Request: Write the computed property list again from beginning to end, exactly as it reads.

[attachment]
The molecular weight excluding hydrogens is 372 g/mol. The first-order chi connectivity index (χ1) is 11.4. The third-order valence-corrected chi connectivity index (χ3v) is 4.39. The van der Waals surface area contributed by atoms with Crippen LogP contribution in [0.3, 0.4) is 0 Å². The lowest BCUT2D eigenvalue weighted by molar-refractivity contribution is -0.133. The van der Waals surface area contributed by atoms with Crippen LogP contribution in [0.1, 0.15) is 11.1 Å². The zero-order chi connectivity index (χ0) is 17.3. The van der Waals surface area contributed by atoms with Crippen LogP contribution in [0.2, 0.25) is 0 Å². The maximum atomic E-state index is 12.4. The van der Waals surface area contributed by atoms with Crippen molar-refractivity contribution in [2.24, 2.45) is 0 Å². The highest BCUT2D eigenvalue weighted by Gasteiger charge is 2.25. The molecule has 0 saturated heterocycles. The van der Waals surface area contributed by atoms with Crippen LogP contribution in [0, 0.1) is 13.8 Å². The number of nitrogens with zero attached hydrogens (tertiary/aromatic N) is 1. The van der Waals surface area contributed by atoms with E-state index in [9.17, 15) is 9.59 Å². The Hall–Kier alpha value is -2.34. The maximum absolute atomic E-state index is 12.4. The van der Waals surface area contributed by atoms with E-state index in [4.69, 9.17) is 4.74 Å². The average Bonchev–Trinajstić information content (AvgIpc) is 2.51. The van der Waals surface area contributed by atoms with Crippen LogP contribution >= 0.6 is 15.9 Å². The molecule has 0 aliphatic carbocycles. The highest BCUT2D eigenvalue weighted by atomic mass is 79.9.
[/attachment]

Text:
The molecular weight excluding hydrogens is 372 g/mol. The first-order chi connectivity index (χ1) is 11.4. The third-order valence-corrected chi connectivity index (χ3v) is 4.39. The van der Waals surface area contributed by atoms with Crippen LogP contribution in [0.3, 0.4) is 0 Å². The lowest BCUT2D eigenvalue weighted by molar-refractivity contribution is -0.133. The van der Waals surface area contributed by atoms with Crippen LogP contribution in [0.1, 0.15) is 11.1 Å². The zero-order chi connectivity index (χ0) is 17.3. The van der Waals surface area contributed by atoms with Crippen LogP contribution in [0.2, 0.25) is 0 Å². The maximum atomic E-state index is 12.4. The van der Waals surface area contributed by atoms with Crippen molar-refractivity contribution in [2.24, 2.45) is 0 Å². The highest BCUT2D eigenvalue weighted by Gasteiger charge is 2.25. The molecule has 0 saturated heterocycles. The van der Waals surface area contributed by atoms with Crippen LogP contribution in [0, 0.1) is 13.8 Å². The number of nitrogens with zero attached hydrogens (tertiary/aromatic N) is 1. The van der Waals surface area contributed by atoms with E-state index in [9.17, 15) is 9.59 Å². The Hall–Kier alpha value is -2.34. The maximum absolute atomic E-state index is 12.4. The van der Waals surface area contributed by atoms with E-state index in [4.69, 9.17) is 4.74 Å². The average Bonchev–Trinajstić information content (AvgIpc) is 2.51. The van der Waals surface area contributed by atoms with Crippen LogP contribution >= 0.6 is 15.9 Å². The molecule has 0 aliphatic carbocycles. The highest BCUT2D eigenvalue weighted by atomic mass is 79.9.